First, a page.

this day and age. It took Disney six years to follow up “Frozen,” and it took
Sony a decade before “Zombieland: Double Tap” happened. They must have had a
can’t-miss idea ready to throw at audiences, right?
Disney has a ridiculous amount of power at the moment. In
addition to owning Marvel, Pixar, and Lucasfilm, they also purchased Twentieth
Century Fox’s film catalog, which terrified “Rocky Horror Picture Show” fans in
particular, who were concerned that the Mouse House would no longer allow
late-night screenings of the film. (So far, it appears that Disney will allow
business as usual on that front, as they should.) They’re also pulling a lot of
their content from streaming sources in order to consolidate their properties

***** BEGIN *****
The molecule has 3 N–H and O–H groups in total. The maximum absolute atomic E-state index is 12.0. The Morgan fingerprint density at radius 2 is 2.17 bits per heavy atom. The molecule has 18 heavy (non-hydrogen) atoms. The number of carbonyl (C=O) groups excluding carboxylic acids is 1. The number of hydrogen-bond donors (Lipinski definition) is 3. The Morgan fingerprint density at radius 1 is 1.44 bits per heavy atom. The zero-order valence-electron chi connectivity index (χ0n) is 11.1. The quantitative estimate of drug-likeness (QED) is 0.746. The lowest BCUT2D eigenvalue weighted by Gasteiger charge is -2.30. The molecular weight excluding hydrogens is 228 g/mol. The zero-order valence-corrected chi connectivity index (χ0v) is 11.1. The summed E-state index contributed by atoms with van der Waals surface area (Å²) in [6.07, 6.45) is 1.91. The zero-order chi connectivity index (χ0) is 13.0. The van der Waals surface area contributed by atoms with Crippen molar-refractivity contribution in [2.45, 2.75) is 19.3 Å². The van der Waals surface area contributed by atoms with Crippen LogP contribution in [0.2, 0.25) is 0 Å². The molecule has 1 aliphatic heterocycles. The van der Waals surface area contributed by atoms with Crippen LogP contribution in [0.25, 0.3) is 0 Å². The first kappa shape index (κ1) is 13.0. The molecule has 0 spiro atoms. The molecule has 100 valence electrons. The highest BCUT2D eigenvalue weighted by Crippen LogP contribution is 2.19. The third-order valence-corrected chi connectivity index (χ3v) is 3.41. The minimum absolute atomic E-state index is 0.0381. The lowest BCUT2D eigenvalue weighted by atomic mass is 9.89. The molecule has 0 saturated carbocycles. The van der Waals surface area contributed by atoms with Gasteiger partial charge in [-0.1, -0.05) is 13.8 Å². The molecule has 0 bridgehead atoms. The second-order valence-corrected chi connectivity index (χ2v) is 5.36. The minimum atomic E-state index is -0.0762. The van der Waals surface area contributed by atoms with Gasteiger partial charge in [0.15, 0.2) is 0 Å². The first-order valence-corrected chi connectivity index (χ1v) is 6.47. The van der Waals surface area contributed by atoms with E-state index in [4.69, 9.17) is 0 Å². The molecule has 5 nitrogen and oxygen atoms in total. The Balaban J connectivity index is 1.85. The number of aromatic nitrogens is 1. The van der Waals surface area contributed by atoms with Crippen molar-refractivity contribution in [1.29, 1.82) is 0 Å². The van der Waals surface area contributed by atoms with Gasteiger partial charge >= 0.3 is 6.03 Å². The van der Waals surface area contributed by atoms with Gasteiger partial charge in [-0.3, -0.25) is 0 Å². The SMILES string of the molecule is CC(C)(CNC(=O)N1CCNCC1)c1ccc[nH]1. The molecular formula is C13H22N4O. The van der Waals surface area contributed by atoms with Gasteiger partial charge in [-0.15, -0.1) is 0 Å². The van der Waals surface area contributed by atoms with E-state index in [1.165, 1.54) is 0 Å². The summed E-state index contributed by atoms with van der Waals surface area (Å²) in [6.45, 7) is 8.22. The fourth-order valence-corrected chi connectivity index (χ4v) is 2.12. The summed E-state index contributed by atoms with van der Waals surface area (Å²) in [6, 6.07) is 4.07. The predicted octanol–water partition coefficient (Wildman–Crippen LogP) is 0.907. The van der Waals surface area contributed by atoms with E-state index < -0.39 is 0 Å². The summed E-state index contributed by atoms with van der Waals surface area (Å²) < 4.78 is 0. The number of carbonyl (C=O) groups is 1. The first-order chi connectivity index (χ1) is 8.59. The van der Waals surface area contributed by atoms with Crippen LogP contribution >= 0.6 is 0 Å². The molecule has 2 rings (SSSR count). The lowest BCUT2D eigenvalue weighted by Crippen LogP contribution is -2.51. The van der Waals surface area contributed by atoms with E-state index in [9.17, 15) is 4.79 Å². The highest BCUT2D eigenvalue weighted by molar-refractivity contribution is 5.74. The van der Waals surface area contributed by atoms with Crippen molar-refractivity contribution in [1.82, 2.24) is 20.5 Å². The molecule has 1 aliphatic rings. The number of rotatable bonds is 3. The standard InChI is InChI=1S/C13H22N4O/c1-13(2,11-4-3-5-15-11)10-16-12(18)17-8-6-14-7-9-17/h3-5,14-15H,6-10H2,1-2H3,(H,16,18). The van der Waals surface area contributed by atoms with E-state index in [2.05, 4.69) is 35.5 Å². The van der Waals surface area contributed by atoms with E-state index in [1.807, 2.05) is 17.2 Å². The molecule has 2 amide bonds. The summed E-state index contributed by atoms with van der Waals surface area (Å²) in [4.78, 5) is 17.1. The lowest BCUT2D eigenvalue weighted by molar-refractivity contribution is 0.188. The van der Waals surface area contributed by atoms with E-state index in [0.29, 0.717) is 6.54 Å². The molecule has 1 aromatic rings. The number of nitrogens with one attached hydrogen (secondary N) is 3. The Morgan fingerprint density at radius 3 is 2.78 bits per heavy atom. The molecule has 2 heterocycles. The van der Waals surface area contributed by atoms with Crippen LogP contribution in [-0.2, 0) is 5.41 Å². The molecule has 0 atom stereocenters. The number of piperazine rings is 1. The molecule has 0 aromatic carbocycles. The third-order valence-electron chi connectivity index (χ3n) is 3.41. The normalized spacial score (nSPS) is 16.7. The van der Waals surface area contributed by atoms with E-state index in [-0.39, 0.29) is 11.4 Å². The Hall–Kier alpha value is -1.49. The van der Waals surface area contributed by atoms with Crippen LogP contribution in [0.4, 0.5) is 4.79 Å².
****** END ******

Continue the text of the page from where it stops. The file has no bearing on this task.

at Disney+. They’re basically one or two more moves away from becoming a Bond
There are few, if any, franchises that have ridden off
into the sunset quite like the “Toy Story” films did. “Toy Story 3” has a
pitch-perfect, if gut-wrenching, ending, and the characters were the frequent
subject of Pixar’s short films, which seemed like an ideal post script. Why
would any studio risk, um, sullying that? The cynical response is money (it’s
always money), but it’s hard to dismiss Pixar founding father Andrew Stanton’s
rationale: “Toy Story 3” was a perfect ending for the audience, but for the
toys that Bonnie inherited from Andy, their story was starting all over again,
and it is through that lens that Pixar would like us to view “Toy Story 4.” That’s
nice, but it’s of small comfort when the feeling of familiarity (toy in
distress, Woody to the rescue) quickly consumes everything. This is basically
“Toy Story 2” in reverse, with more moving parts.